The PSA version of the Lesbian Bar Project was released back in October. We raised over $117,000 for the bars. And we’re gearing up for a new iteration of the Lesbian Bar Project this year, which is an eight-to-twelve-minute documentary through the lens of the bar owners, community activists, and patrons. The idea is that we’re looking at the central question of “Hey, there are less than 20 lesbian bars left in the country. Do we still need them?” We’re looking at the mitigating factors that have led to the disappearance, and, ultimately, we’re celebrating them. And it’s a call to action, because these bars have done so much for the community, and now we have to show up and support them.
You’ve mentioned that, at some point in the ’80s, there were reportedly about 200 lesbian bars across the United States, and now that number has dwindled into the double digits. Why is that?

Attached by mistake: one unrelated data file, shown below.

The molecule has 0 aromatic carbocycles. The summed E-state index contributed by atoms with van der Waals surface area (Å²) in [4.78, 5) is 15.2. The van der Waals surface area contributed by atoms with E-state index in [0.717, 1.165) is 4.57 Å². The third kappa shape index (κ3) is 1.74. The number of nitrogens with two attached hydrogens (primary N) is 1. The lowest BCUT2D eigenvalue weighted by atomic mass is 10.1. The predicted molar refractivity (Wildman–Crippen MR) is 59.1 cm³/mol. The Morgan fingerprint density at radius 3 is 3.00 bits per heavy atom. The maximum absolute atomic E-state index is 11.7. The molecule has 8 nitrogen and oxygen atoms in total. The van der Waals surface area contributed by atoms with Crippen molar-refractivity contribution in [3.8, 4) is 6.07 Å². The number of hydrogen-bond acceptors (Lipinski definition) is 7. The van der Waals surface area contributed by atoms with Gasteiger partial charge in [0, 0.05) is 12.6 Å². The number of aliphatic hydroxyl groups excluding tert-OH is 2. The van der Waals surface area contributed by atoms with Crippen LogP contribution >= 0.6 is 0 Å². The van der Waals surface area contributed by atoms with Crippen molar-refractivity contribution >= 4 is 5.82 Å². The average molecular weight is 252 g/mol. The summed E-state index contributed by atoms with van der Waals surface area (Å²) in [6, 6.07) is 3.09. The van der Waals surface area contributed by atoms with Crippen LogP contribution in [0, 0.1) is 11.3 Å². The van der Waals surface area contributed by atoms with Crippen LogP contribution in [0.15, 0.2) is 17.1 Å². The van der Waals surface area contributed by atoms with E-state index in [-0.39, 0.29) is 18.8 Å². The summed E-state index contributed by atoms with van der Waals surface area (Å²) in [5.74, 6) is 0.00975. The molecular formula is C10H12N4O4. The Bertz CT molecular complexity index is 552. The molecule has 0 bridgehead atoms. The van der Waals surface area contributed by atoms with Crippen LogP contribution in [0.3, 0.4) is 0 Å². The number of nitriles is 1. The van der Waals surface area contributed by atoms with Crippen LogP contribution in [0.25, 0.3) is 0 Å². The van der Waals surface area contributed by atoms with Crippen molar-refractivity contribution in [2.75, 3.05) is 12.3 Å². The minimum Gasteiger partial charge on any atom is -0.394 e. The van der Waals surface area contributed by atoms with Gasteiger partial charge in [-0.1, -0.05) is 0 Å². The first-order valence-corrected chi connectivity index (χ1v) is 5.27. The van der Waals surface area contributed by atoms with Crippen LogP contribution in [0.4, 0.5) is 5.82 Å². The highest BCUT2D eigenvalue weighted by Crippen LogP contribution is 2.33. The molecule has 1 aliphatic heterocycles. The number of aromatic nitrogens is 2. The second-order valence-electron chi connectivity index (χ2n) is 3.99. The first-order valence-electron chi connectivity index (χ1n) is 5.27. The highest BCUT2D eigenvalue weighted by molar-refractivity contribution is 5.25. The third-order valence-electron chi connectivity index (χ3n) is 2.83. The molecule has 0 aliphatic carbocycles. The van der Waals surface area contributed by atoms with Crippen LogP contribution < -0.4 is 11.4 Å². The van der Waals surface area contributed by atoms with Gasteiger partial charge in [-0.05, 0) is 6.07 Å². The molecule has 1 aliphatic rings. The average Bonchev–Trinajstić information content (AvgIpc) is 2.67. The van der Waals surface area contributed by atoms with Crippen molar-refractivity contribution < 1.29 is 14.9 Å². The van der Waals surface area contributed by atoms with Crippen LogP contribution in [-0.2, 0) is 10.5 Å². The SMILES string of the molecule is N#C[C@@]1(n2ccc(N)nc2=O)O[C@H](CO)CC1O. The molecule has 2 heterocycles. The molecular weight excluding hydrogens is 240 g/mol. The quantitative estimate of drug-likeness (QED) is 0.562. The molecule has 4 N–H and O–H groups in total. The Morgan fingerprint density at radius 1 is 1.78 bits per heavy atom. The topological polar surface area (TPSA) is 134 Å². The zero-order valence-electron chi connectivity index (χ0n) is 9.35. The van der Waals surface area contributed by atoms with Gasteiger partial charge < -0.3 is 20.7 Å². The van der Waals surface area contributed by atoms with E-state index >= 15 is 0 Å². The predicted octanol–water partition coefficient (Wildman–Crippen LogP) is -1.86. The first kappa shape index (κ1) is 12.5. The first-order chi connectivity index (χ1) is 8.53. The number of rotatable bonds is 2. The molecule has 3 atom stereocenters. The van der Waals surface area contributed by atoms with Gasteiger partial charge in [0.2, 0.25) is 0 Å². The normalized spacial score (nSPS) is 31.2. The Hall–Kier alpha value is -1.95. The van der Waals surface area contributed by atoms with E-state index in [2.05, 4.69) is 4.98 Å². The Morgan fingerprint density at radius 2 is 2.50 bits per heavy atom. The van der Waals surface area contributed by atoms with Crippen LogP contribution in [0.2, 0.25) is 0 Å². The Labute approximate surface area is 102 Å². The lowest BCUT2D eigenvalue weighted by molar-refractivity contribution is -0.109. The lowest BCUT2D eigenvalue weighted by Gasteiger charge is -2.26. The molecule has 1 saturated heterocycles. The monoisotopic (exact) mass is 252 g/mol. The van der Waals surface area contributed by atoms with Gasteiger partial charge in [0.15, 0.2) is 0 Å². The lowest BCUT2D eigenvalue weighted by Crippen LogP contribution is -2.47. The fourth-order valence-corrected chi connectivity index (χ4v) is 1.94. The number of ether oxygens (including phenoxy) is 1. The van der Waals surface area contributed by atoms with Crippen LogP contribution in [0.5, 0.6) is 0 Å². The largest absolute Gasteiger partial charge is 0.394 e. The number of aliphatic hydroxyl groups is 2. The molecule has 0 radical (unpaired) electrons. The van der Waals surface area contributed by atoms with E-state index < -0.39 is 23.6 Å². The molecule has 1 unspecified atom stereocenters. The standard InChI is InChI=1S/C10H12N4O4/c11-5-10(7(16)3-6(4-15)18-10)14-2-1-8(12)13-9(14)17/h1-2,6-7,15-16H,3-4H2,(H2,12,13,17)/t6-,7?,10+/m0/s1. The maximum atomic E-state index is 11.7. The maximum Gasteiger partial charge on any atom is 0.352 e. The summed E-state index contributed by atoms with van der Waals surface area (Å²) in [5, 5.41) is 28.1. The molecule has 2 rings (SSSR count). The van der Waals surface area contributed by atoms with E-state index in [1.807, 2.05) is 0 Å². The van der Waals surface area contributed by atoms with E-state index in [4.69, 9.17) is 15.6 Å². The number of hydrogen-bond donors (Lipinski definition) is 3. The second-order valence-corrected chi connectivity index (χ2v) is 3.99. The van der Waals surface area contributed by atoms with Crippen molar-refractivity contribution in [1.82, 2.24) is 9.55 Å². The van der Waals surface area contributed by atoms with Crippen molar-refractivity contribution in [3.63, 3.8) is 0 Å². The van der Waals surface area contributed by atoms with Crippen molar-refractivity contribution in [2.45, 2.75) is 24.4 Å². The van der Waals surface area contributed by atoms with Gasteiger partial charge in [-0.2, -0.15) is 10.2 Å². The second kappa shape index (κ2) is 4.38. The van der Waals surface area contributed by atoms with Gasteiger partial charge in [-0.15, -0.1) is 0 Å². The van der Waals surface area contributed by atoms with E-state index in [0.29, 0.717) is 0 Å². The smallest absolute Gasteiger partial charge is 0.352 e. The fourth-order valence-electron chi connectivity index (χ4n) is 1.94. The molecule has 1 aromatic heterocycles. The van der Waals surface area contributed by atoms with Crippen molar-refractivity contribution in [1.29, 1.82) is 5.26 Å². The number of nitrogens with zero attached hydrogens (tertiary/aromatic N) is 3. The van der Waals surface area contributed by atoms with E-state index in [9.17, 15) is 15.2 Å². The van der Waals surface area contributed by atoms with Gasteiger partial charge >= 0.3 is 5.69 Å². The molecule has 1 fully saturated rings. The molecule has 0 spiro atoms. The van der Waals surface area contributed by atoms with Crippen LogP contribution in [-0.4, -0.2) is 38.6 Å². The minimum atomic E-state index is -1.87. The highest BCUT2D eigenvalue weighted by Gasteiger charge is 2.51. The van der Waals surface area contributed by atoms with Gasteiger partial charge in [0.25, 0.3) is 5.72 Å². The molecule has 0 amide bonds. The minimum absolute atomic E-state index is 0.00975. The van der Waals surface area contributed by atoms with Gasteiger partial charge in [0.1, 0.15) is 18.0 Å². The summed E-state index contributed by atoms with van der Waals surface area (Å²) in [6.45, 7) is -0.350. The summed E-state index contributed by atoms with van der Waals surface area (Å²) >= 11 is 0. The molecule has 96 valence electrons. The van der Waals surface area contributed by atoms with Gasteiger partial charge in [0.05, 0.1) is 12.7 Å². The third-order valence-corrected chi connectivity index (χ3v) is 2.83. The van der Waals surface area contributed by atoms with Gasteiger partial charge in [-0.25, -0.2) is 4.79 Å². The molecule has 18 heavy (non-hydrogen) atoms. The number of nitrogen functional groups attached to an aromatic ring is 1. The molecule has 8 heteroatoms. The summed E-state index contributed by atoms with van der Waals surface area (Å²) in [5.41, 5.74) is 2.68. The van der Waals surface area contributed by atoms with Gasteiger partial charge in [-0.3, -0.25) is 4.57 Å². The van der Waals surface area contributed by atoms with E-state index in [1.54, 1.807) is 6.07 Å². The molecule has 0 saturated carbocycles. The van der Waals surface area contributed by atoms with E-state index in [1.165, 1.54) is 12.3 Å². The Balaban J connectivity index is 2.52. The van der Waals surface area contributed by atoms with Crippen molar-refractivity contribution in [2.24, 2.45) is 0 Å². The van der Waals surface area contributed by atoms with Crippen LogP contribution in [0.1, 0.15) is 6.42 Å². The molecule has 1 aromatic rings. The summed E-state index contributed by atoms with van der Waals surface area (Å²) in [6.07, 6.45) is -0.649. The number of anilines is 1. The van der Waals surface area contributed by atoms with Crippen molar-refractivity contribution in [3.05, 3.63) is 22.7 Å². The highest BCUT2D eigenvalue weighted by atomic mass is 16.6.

Erica: There are a lot of factors. Gentrification is part of it. There are a lot of “gayborhoods,” but lesbians never really had centralized neighborhoods. You can argue that Park Slope was one, but it never really had the kind of permanence that Hell’s Kitchen has or that Boystown in Chicago has, or WeHo in LA.
There’s assimilation. I think, before gay marriage, it was central to be able to gather in these spaces where people were not only able to meet partners but they could also feel safe. And now that, ostensibly, gay people have a bit more power and visibility and tolerance in this country, I could go down the street with my girlfriend at a heteronormative bar and feel relatively safe. So I think there’s this cultural shift [toward the idea] that we might not need our own gathering spaces.
Then there’s the wage gap—two men have a higher income together than two women. There’s also discrimination against women-owned businesses. It’s harder to get a business loan, and it’s harder to get a liquor license.
And then there’s the move to online. Online dating was such a factor in this. A lot of how we’ve met people has shifted.